Which is all great, but there's a flipside. Going to an interview takes up time, energy, and money, three things that your average disabled job applicant is not rolling in. You have to get your suit cleaned and your shirt ironed, you have to research the company, practise some answers for likely questions, arrange for a lift or pay for the taxis there and back, you have to deal with spending the 24 hours beforehand feeling utterly queasy with nerves.

If you already work, then it's even worse. You have to have that uncomfortable little discussion with your boss that (s)he might be about to get asked for a reference. You have to worry about whether the knowledge that you applied for another job is going to adversely affect you when it comes to managerial decisions about promotions or redundancies or pay cuts. You have to book time off work, and if that's not possible and the interviewers can't offer a different day, you have to start weighing up abandoning the interview vs throwing a sickie...

All of which might very well be worth it, if there's a genuine chance of getting a decent job at the end of it.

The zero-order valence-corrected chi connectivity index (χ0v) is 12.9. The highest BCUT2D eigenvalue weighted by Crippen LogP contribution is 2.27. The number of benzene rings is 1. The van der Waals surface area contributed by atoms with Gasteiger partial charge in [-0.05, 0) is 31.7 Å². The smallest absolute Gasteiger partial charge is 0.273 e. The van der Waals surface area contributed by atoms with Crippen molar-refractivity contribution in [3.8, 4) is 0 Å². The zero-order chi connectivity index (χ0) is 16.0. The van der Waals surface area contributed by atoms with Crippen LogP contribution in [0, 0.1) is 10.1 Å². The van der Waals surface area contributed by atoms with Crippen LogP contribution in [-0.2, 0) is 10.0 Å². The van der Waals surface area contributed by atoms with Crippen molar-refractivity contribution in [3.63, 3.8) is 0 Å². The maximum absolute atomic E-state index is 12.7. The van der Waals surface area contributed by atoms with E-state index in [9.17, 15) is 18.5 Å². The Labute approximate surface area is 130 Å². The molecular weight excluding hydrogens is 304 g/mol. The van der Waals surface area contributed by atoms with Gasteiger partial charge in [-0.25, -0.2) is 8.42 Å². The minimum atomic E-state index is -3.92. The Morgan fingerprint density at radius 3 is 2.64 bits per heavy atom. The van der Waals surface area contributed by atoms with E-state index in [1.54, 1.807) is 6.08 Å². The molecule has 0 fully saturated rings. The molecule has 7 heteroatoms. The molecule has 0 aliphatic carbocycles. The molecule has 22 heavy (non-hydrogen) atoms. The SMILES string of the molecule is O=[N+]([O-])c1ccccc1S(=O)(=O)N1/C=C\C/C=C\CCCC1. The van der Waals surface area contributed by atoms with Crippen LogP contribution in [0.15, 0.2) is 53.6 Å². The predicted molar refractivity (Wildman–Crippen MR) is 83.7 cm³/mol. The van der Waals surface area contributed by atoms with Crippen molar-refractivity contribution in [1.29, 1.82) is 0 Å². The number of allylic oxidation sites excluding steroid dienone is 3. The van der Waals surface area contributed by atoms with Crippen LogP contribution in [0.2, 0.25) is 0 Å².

Unfortunately for a Two Ticks candidate, a job will (and must, and should) always go to the person most competent to do that job. If you meet the minimum criteria and turn up for a Two Ticks interview, and five other people (disabled or otherwise) are being interviewed who meet and exceed the maximum criteria, well, you're never going to get that job.

Also unfortunately, nepotism is alive and well and probably always will be. I have seen a couple of jobs where the position was publicly advertised (because it's a requirement of the company policy), the disabled candidates were interviewed (because it's a requirement of the Two Ticks scheme), and then everybody had to try and not look surprised when the position went to, at best, an internal candidate, and at worst, the repugnant offspring of the managing director.

In such situations, the Two Ticks candidate has NO chance of getting the job. All (s)he gets is a lot of expense and hassle and a smidgen of interview experience. Which is fine if interview experience is what you want... but personally, I'd rather only attend interviews where I know I have a reasonable chance of being the one who gets the job.